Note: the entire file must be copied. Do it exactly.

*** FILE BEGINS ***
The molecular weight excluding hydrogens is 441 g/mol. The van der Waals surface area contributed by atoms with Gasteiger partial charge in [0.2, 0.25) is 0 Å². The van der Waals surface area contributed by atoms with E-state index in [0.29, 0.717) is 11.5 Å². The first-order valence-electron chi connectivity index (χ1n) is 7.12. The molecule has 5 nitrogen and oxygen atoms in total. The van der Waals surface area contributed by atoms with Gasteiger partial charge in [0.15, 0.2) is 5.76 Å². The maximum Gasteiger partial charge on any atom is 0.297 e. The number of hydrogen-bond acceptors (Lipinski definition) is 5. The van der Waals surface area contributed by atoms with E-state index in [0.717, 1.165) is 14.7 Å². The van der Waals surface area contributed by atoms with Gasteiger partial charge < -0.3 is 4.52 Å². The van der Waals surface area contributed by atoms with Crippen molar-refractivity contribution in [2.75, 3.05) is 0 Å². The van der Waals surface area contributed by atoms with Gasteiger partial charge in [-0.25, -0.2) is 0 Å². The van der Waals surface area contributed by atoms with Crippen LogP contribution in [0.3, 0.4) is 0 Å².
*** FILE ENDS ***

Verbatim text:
The molecular weight excluding hydrogens is 441 g/mol. The van der Waals surface area contributed by atoms with Gasteiger partial charge in [0.2, 0.25) is 0 Å². The van der Waals surface area contributed by atoms with E-state index in [0.29, 0.717) is 11.5 Å². The first-order valence-electron chi connectivity index (χ1n) is 7.12. The molecule has 5 nitrogen and oxygen atoms in total. The van der Waals surface area contributed by atoms with Gasteiger partial charge in [0.15, 0.2) is 5.76 Å². The maximum Gasteiger partial charge on any atom is 0.297 e. The number of hydrogen-bond acceptors (Lipinski definition) is 5. The van der Waals surface area contributed by atoms with E-state index in [0.717, 1.165) is 14.7 Å². The van der Waals surface area contributed by atoms with Gasteiger partial charge < -0.3 is 4.52 Å². The van der Waals surface area contributed by atoms with Crippen molar-refractivity contribution in [2.75, 3.05) is 0 Å². The van der Waals surface area contributed by atoms with Gasteiger partial charge in [-0.25, -0.2) is 0 Å². The van der Waals surface area contributed by atoms with Crippen LogP contribution in [0.3, 0.4) is 0 Å².